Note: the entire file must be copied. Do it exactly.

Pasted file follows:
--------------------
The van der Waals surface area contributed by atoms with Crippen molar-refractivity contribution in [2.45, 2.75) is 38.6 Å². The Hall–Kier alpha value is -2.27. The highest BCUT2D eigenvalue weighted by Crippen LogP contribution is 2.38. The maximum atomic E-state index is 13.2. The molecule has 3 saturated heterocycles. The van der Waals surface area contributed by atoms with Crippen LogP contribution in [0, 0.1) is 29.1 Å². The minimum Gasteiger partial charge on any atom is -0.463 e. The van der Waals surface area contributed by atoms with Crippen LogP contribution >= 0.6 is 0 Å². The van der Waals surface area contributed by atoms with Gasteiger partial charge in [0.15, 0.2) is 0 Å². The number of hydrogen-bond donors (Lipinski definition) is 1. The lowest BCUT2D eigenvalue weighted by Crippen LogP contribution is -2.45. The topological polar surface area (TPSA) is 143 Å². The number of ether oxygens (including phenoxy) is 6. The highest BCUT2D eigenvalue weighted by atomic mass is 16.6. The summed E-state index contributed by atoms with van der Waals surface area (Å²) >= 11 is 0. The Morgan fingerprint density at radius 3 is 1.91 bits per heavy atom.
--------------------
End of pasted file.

The van der Waals surface area contributed by atoms with Crippen molar-refractivity contribution in [2.45, 2.75) is 38.6 Å². The Hall–Kier alpha value is -2.27. The highest BCUT2D eigenvalue weighted by Crippen LogP contribution is 2.38. The maximum atomic E-state index is 13.2. The molecule has 3 saturated heterocycles. The van der Waals surface area contributed by atoms with Crippen LogP contribution in [0, 0.1) is 29.1 Å². The minimum Gasteiger partial charge on any atom is -0.463 e. The van der Waals surface area contributed by atoms with Crippen LogP contribution >= 0.6 is 0 Å². The van der Waals surface area contributed by atoms with Gasteiger partial charge in [0.15, 0.2) is 0 Å². The number of hydrogen-bond donors (Lipinski definition) is 1. The lowest BCUT2D eigenvalue weighted by Crippen LogP contribution is -2.45. The topological polar surface area (TPSA) is 143 Å². The number of ether oxygens (including phenoxy) is 6. The highest BCUT2D eigenvalue weighted by atomic mass is 16.6. The summed E-state index contributed by atoms with van der Waals surface area (Å²) >= 11 is 0. The Morgan fingerprint density at radius 3 is 1.91 bits per heavy atom.